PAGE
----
Recently, we carried the game show format even further, converting the College of Physicians of Philadelphia’s Mitchell Hall into a massive board game. Titled Race Around the Umlaut, students from the Karabots Junior Fellows Program broke into small small teams of contestants to compete in a variety of challenges. Some of these challenges reviewed information they had learned in lessons from throughout the semester while others tested their general knowledge. Among the ways they put their mental might to the test: they reviewed news headlines in an effort to pick out real from “fake news”; they attempted to match SAT words with their definitions; they tried to answer SAT/ACT math problems in a tense race against the clock; and they even competed in a fast-past game of Operation. Teams competed for glory and fabulous prizes and demonstrated the power of games to convert class into an exciting, competitive atmosphere.

A student in the Karabots Junior Fellows Program leans over a game of Operation while another student looks on. Part of a game show activity.

CEPI Curiosities: Captain Novolin

CEPI Curiosities: Tales from Medical History's Strange Side

Hello again, historio-medico aficionados. As always, this is Kevin, and I’m here with another installment of CEPI Curiosities.

For all you wonderful people who regularly follow our blogological exploits, you’ll notice we have a heavy focus on game-based learning in our Karabots Junior Fellows program. We strongly believe in the power of games and interactive learning to create exciting and engaging classroom experiences. With the popularity of games in modern culture, it should come as no surprise that we’re not the only ones out there trying to use games to teach about health and medicine.

But, I hear you ask, dear reader, “So, what? This is CEPI Curiosities; what’s so curious about health games?” Well I’m here to tell you about one of the earliest, and in some ways the most unusual, health-themed games I have ever encountered. I’m here to introduce you to Captain Novolin, a game designed to teach children about diabetes.

Screen shot of the title screen for Captain Novolin

Released in 1992 for the Super Nintendo, Captain Novolin was developed by Sculptured Software and produced by Raya Systems. Sculptured Software was an active player in the American games industry, mostly involved in developing home adaptations of arcade games, notably the Mortal Kombat series, as well as licensed games for recognizable brands such as The Simpsons, Star Wars, popular board games, and World Wrestling Entertainment. Publisher Raya, meanwhile, carved a small niche in the medical infogame market at the time with titles addressing cigarette smoking (Rex Ronan: Experimental Surgeon), asthma (Bronkie the Bronkiosaurus), and AIDS (the unreleased AIDS Avenger).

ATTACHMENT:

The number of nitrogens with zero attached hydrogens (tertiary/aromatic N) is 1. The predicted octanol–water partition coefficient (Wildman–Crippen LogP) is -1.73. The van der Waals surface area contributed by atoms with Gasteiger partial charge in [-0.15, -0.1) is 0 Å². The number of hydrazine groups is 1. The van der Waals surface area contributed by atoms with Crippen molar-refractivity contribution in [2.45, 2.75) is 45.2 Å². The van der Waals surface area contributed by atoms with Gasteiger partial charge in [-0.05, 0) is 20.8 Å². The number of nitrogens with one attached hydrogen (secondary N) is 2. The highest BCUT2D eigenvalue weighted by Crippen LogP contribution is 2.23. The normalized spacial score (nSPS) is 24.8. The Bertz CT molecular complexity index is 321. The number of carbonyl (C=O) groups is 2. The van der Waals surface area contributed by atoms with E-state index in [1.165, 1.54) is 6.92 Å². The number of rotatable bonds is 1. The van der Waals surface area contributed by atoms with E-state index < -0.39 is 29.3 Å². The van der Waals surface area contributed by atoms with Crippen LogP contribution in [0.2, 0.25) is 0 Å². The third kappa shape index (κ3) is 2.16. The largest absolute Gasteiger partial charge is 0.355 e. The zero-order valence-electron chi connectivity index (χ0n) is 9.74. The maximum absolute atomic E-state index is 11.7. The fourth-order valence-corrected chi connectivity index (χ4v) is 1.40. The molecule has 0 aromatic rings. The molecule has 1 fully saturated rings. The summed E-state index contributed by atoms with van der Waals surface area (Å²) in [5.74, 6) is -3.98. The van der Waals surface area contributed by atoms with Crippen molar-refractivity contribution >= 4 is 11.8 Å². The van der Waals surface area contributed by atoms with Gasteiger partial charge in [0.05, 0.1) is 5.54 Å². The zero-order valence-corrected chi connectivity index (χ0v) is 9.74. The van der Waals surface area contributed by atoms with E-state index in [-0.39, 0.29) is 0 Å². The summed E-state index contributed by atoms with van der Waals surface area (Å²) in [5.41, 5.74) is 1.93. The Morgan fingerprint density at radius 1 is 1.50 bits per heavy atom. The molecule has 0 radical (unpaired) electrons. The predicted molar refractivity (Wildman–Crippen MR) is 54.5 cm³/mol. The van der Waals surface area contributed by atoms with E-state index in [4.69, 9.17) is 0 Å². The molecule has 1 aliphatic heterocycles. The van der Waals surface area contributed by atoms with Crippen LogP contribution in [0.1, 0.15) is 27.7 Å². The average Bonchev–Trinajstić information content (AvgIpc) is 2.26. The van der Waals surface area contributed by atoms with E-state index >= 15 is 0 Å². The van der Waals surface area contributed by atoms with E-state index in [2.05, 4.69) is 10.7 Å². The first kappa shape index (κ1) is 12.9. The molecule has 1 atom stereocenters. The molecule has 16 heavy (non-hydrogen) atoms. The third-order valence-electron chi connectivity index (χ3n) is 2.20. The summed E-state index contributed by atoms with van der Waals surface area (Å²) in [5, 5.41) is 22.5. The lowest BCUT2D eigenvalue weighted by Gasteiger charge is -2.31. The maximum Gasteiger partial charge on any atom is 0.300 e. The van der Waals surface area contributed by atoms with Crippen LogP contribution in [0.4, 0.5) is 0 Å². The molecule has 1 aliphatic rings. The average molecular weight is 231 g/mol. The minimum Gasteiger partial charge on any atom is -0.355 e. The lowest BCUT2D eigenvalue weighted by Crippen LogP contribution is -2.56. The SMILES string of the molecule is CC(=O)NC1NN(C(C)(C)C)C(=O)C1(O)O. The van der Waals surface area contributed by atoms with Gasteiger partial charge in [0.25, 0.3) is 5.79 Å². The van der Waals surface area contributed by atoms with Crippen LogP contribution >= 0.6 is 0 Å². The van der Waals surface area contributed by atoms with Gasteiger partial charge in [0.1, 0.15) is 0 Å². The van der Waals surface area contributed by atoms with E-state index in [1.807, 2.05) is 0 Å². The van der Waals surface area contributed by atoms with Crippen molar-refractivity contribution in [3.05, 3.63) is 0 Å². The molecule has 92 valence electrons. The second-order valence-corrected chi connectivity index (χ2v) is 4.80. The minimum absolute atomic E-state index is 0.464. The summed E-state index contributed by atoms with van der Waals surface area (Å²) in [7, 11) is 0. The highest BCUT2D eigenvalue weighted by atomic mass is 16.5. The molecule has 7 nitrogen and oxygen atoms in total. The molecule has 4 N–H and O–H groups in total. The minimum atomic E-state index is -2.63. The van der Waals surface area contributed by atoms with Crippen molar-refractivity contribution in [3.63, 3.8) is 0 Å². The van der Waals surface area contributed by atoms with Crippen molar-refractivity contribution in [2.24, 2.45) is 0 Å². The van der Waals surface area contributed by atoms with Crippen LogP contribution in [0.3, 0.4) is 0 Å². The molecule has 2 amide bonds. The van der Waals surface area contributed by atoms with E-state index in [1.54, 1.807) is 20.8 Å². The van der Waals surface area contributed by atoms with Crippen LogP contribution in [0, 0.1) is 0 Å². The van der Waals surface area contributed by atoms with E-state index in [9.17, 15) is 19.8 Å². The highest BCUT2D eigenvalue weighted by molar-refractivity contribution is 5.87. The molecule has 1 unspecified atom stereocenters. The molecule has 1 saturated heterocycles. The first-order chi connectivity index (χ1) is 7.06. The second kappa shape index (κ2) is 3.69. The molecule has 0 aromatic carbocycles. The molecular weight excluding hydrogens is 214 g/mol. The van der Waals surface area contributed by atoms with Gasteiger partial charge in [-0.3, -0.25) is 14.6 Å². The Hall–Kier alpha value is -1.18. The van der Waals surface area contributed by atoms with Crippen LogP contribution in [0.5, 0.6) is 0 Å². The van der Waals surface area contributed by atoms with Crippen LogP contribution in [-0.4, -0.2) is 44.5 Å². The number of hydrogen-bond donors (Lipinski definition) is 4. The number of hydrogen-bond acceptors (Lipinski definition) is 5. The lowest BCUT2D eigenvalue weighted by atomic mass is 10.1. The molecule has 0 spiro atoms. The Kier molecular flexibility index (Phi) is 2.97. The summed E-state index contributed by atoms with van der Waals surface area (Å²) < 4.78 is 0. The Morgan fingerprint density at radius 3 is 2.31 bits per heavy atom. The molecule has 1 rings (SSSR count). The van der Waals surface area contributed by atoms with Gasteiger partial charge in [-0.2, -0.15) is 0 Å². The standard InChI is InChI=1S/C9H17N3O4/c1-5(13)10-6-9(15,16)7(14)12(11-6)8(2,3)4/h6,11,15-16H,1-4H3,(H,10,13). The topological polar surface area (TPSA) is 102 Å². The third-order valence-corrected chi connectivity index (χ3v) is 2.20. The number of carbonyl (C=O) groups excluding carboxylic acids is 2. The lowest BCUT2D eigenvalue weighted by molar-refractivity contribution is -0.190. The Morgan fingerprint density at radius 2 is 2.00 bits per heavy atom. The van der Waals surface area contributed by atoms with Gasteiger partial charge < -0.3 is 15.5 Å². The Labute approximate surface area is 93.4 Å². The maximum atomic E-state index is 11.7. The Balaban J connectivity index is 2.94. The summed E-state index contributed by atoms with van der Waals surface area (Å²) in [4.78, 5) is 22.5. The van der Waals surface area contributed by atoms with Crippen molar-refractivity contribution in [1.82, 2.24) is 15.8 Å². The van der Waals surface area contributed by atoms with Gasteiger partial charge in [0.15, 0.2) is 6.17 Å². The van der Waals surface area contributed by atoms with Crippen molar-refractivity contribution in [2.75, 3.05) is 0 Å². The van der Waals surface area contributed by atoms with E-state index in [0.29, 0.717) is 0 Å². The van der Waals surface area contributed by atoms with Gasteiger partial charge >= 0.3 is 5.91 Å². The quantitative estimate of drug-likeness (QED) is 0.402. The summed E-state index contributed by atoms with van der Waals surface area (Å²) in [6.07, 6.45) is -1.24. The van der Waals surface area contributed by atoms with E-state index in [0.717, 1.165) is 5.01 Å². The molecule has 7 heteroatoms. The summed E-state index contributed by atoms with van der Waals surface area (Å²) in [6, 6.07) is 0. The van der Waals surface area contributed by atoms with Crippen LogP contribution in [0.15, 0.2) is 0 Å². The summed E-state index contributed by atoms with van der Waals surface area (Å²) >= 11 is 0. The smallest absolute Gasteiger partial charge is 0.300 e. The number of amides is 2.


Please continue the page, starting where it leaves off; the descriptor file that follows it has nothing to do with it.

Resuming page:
Captain Novalin’s story goes like this: Aliens led by the nefarious Blubberman have invaded Earth disguised as giant walking snacks and have kidnapped the mayor of Pineville. The unfortunate mayor suffers from Type 1 diabetes and only has a limited amount of medication. It is up to Captain Novolin to rescue the mayor and bring him his insulin before it’s too late! The adventure hits Captain Novolin on a personal level because as it so happens the good captain also has diabetes (the name Novolin comes from a brand of insulin). As a result, it is the player’s job to maintain the blue-clad crusader’s blood sugar levels, collecting healthy foods and avoiding sweets on his quest to rescue the pilfered politician.

Captain Novolin, star of the diabetes-themed game of the same name, avoids sugary cereal by jumping over it.

The game takes a literal-minded approach to the subject matter: Captain Novolin has to literally avoid unhealthy foods by jumping over or walking past the gaggle of gargantuan, ice cream cones, donuts, soda bottles and the like. If he comes in contact with one of the sentient sugary snacks [I promise that’s the last alliterative line in this article], he becomes dizzy; too much contact and he passes out, forcing the player to try again. Interspersed between the gameplay sections are tips on proper insulin usage and maintaining healthy blood sugar levels. The game also periodically quizzes the player on information related to diabetes.

Screenshot from Captain Novolin quizzing the player on the importance of exercise for patients with diabetes